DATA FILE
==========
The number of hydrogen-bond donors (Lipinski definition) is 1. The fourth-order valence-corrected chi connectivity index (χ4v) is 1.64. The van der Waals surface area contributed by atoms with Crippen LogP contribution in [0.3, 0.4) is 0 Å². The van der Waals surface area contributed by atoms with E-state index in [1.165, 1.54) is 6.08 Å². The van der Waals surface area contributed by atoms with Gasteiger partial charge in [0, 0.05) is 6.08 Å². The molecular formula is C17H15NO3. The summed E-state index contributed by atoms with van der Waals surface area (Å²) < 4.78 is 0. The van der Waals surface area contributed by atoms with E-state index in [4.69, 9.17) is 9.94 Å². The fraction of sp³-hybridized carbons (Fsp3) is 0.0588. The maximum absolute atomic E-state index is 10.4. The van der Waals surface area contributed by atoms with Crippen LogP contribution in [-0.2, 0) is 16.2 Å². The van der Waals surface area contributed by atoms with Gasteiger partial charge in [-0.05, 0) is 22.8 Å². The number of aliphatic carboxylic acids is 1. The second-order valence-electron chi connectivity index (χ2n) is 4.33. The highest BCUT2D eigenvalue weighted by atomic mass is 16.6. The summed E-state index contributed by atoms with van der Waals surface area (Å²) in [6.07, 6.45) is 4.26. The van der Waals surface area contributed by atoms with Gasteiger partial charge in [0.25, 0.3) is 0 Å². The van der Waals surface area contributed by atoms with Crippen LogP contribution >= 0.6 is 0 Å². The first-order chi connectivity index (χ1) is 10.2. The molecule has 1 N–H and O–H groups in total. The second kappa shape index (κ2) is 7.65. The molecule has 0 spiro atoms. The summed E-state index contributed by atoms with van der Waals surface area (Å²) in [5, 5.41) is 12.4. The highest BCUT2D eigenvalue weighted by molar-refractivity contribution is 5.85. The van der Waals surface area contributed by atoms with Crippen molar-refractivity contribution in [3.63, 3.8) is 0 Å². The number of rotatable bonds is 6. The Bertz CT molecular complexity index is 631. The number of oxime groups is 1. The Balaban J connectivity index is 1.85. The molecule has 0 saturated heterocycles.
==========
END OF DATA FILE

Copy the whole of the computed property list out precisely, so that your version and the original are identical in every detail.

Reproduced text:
The number of hydrogen-bond donors (Lipinski definition) is 1. The fourth-order valence-corrected chi connectivity index (χ4v) is 1.64. The van der Waals surface area contributed by atoms with Crippen LogP contribution in [0.3, 0.4) is 0 Å². The van der Waals surface area contributed by atoms with E-state index in [1.165, 1.54) is 6.08 Å². The van der Waals surface area contributed by atoms with Gasteiger partial charge in [0, 0.05) is 6.08 Å². The molecular formula is C17H15NO3. The summed E-state index contributed by atoms with van der Waals surface area (Å²) < 4.78 is 0. The van der Waals surface area contributed by atoms with E-state index in [4.69, 9.17) is 9.94 Å². The fraction of sp³-hybridized carbons (Fsp3) is 0.0588. The maximum absolute atomic E-state index is 10.4. The van der Waals surface area contributed by atoms with Crippen LogP contribution in [-0.2, 0) is 16.2 Å². The van der Waals surface area contributed by atoms with Gasteiger partial charge in [-0.05, 0) is 22.8 Å². The number of aliphatic carboxylic acids is 1. The second-order valence-electron chi connectivity index (χ2n) is 4.33. The highest BCUT2D eigenvalue weighted by atomic mass is 16.6. The summed E-state index contributed by atoms with van der Waals surface area (Å²) in [6.07, 6.45) is 4.26. The van der Waals surface area contributed by atoms with Gasteiger partial charge in [0.25, 0.3) is 0 Å². The van der Waals surface area contributed by atoms with Crippen LogP contribution >= 0.6 is 0 Å². The first-order chi connectivity index (χ1) is 10.2. The molecule has 1 N–H and O–H groups in total. The second kappa shape index (κ2) is 7.65. The molecule has 0 spiro atoms. The summed E-state index contributed by atoms with van der Waals surface area (Å²) in [5, 5.41) is 12.4. The highest BCUT2D eigenvalue weighted by molar-refractivity contribution is 5.85. The van der Waals surface area contributed by atoms with Crippen molar-refractivity contribution in [3.63, 3.8) is 0 Å². The number of rotatable bonds is 6. The Bertz CT molecular complexity index is 631. The number of oxime groups is 1. The Balaban J connectivity index is 1.85. The molecule has 0 saturated heterocycles.